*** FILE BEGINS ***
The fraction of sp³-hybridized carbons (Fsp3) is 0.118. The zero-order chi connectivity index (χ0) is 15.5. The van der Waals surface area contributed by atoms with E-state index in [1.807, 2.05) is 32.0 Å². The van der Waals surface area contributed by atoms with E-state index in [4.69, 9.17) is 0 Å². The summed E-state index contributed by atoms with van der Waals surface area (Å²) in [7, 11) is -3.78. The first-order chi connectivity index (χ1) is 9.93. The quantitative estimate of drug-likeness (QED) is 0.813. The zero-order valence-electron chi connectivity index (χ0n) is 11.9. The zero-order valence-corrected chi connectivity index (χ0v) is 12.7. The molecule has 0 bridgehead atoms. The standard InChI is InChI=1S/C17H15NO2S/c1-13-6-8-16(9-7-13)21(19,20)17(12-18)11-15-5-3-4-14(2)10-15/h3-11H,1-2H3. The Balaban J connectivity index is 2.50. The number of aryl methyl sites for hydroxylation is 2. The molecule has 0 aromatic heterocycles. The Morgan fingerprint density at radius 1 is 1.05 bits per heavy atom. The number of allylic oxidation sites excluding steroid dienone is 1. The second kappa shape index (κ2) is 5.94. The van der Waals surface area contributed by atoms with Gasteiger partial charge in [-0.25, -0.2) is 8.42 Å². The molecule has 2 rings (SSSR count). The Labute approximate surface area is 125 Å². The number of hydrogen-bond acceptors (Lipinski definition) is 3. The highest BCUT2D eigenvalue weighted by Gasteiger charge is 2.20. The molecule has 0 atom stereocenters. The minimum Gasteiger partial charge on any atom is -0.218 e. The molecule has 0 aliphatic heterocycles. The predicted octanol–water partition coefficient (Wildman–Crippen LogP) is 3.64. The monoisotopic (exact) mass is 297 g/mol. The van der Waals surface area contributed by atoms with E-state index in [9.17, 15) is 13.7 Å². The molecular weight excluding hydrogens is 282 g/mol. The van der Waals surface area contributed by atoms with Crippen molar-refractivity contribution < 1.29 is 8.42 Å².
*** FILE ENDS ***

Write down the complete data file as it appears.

The fraction of sp³-hybridized carbons (Fsp3) is 0.118. The zero-order chi connectivity index (χ0) is 15.5. The van der Waals surface area contributed by atoms with E-state index in [1.807, 2.05) is 32.0 Å². The van der Waals surface area contributed by atoms with E-state index in [4.69, 9.17) is 0 Å². The summed E-state index contributed by atoms with van der Waals surface area (Å²) in [7, 11) is -3.78. The first-order chi connectivity index (χ1) is 9.93. The quantitative estimate of drug-likeness (QED) is 0.813. The zero-order valence-electron chi connectivity index (χ0n) is 11.9. The zero-order valence-corrected chi connectivity index (χ0v) is 12.7. The molecule has 0 bridgehead atoms. The standard InChI is InChI=1S/C17H15NO2S/c1-13-6-8-16(9-7-13)21(19,20)17(12-18)11-15-5-3-4-14(2)10-15/h3-11H,1-2H3. The Balaban J connectivity index is 2.50. The number of aryl methyl sites for hydroxylation is 2. The molecule has 0 aromatic heterocycles. The Morgan fingerprint density at radius 1 is 1.05 bits per heavy atom. The number of allylic oxidation sites excluding steroid dienone is 1. The second kappa shape index (κ2) is 5.94. The van der Waals surface area contributed by atoms with Gasteiger partial charge in [-0.25, -0.2) is 8.42 Å². The molecule has 2 rings (SSSR count). The Labute approximate surface area is 125 Å². The number of hydrogen-bond acceptors (Lipinski definition) is 3. The highest BCUT2D eigenvalue weighted by Gasteiger charge is 2.20. The molecule has 0 atom stereocenters. The minimum Gasteiger partial charge on any atom is -0.218 e. The molecule has 0 aliphatic heterocycles. The predicted octanol–water partition coefficient (Wildman–Crippen LogP) is 3.64. The monoisotopic (exact) mass is 297 g/mol. The van der Waals surface area contributed by atoms with E-state index in [9.17, 15) is 13.7 Å². The molecular weight excluding hydrogens is 282 g/mol. The van der Waals surface area contributed by atoms with Crippen molar-refractivity contribution < 1.29 is 8.42 Å².